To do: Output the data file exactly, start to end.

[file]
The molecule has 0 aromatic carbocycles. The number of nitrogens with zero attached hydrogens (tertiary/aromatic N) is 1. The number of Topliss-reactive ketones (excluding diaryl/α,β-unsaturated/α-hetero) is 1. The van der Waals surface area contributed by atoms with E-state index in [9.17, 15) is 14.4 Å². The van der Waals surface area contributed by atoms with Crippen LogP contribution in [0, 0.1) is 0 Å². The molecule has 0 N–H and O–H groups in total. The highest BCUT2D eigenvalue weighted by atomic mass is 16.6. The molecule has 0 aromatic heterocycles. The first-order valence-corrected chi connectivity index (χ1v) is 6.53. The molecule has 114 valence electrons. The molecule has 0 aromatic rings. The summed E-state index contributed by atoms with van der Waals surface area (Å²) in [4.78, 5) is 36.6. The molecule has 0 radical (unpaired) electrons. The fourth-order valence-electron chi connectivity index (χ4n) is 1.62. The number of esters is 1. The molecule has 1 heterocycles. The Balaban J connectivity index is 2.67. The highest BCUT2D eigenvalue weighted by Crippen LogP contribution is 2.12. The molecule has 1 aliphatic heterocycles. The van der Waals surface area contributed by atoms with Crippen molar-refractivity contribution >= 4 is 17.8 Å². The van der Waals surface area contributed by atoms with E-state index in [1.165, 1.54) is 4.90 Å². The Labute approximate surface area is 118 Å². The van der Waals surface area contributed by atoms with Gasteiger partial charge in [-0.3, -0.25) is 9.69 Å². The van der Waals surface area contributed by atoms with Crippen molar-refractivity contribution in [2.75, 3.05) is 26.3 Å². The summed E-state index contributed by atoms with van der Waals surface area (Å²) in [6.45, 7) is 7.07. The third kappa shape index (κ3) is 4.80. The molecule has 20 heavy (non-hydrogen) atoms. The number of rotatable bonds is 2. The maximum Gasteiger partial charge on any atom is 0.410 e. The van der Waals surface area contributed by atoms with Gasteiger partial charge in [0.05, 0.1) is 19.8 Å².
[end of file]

The molecule has 0 aromatic carbocycles. The number of nitrogens with zero attached hydrogens (tertiary/aromatic N) is 1. The number of Topliss-reactive ketones (excluding diaryl/α,β-unsaturated/α-hetero) is 1. The van der Waals surface area contributed by atoms with E-state index in [9.17, 15) is 14.4 Å². The van der Waals surface area contributed by atoms with Crippen LogP contribution in [0, 0.1) is 0 Å². The molecule has 0 N–H and O–H groups in total. The highest BCUT2D eigenvalue weighted by atomic mass is 16.6. The molecule has 0 aromatic heterocycles. The first-order valence-corrected chi connectivity index (χ1v) is 6.53. The molecule has 114 valence electrons. The molecule has 0 aromatic rings. The summed E-state index contributed by atoms with van der Waals surface area (Å²) in [4.78, 5) is 36.6. The molecule has 0 radical (unpaired) electrons. The fourth-order valence-electron chi connectivity index (χ4n) is 1.62. The number of esters is 1. The molecule has 1 heterocycles. The Balaban J connectivity index is 2.67. The highest BCUT2D eigenvalue weighted by Crippen LogP contribution is 2.12. The molecule has 1 aliphatic heterocycles. The van der Waals surface area contributed by atoms with Crippen molar-refractivity contribution >= 4 is 17.8 Å². The van der Waals surface area contributed by atoms with E-state index in [1.165, 1.54) is 4.90 Å². The Labute approximate surface area is 118 Å². The van der Waals surface area contributed by atoms with Gasteiger partial charge in [-0.3, -0.25) is 9.69 Å². The van der Waals surface area contributed by atoms with Crippen molar-refractivity contribution in [2.75, 3.05) is 26.3 Å². The summed E-state index contributed by atoms with van der Waals surface area (Å²) in [6.45, 7) is 7.07. The third kappa shape index (κ3) is 4.80. The molecule has 20 heavy (non-hydrogen) atoms. The number of rotatable bonds is 2. The maximum Gasteiger partial charge on any atom is 0.410 e. The van der Waals surface area contributed by atoms with Gasteiger partial charge in [0.05, 0.1) is 19.8 Å².